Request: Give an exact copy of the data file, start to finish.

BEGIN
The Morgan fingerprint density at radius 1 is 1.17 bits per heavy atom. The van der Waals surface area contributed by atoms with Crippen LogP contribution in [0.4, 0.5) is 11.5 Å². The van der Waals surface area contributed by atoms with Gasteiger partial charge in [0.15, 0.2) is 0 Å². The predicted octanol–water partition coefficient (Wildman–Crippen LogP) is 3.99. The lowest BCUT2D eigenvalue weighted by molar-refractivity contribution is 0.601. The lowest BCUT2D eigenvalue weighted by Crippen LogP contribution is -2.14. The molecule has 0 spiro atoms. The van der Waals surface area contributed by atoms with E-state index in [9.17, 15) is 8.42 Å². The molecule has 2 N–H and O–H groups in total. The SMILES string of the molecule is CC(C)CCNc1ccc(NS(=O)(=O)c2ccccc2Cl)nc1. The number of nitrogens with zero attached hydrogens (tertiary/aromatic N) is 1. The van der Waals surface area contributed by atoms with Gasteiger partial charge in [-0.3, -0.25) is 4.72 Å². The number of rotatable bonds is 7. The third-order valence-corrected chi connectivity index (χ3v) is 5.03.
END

The Morgan fingerprint density at radius 1 is 1.17 bits per heavy atom. The van der Waals surface area contributed by atoms with Crippen LogP contribution in [0.4, 0.5) is 11.5 Å². The van der Waals surface area contributed by atoms with Gasteiger partial charge in [0.15, 0.2) is 0 Å². The predicted octanol–water partition coefficient (Wildman–Crippen LogP) is 3.99. The lowest BCUT2D eigenvalue weighted by molar-refractivity contribution is 0.601. The lowest BCUT2D eigenvalue weighted by Crippen LogP contribution is -2.14. The molecule has 0 spiro atoms. The van der Waals surface area contributed by atoms with E-state index in [9.17, 15) is 8.42 Å². The molecule has 2 N–H and O–H groups in total. The SMILES string of the molecule is CC(C)CCNc1ccc(NS(=O)(=O)c2ccccc2Cl)nc1. The number of nitrogens with zero attached hydrogens (tertiary/aromatic N) is 1. The van der Waals surface area contributed by atoms with Gasteiger partial charge in [-0.3, -0.25) is 4.72 Å². The number of rotatable bonds is 7. The third-order valence-corrected chi connectivity index (χ3v) is 5.03.